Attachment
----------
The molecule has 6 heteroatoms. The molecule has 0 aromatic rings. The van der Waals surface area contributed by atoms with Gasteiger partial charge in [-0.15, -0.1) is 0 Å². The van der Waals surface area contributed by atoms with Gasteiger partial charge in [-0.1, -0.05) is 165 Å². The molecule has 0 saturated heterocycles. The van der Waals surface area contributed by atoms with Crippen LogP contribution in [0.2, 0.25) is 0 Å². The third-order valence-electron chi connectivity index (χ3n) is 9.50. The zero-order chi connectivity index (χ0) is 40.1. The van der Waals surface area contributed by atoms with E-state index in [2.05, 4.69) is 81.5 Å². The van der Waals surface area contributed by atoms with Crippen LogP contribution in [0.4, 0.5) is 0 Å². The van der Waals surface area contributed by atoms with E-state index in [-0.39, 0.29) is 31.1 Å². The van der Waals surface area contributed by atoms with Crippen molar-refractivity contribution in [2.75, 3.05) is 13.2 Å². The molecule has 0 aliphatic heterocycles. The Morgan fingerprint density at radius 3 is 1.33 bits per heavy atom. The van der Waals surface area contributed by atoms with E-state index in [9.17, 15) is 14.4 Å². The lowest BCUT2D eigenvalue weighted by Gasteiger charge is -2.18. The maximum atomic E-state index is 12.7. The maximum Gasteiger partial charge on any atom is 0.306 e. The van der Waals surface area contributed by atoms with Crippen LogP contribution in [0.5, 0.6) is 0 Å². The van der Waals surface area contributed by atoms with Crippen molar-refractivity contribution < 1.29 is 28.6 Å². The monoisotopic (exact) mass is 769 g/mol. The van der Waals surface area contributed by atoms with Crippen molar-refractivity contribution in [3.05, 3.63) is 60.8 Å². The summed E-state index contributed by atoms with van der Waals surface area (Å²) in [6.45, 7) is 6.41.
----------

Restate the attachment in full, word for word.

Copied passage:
The molecule has 6 heteroatoms. The molecule has 0 aromatic rings. The van der Waals surface area contributed by atoms with Gasteiger partial charge in [-0.15, -0.1) is 0 Å². The van der Waals surface area contributed by atoms with Gasteiger partial charge in [-0.1, -0.05) is 165 Å². The molecule has 0 saturated heterocycles. The van der Waals surface area contributed by atoms with Crippen LogP contribution in [0.2, 0.25) is 0 Å². The third-order valence-electron chi connectivity index (χ3n) is 9.50. The zero-order chi connectivity index (χ0) is 40.1. The van der Waals surface area contributed by atoms with E-state index in [2.05, 4.69) is 81.5 Å². The van der Waals surface area contributed by atoms with Crippen LogP contribution in [0.4, 0.5) is 0 Å². The van der Waals surface area contributed by atoms with E-state index in [-0.39, 0.29) is 31.1 Å². The van der Waals surface area contributed by atoms with Crippen molar-refractivity contribution in [2.75, 3.05) is 13.2 Å². The molecule has 0 aliphatic heterocycles. The Morgan fingerprint density at radius 3 is 1.33 bits per heavy atom. The van der Waals surface area contributed by atoms with E-state index in [9.17, 15) is 14.4 Å². The lowest BCUT2D eigenvalue weighted by Gasteiger charge is -2.18. The maximum atomic E-state index is 12.7. The maximum Gasteiger partial charge on any atom is 0.306 e. The van der Waals surface area contributed by atoms with Crippen LogP contribution in [0.5, 0.6) is 0 Å². The van der Waals surface area contributed by atoms with Crippen molar-refractivity contribution < 1.29 is 28.6 Å². The monoisotopic (exact) mass is 769 g/mol. The van der Waals surface area contributed by atoms with Crippen molar-refractivity contribution in [3.05, 3.63) is 60.8 Å². The summed E-state index contributed by atoms with van der Waals surface area (Å²) in [6.45, 7) is 6.41.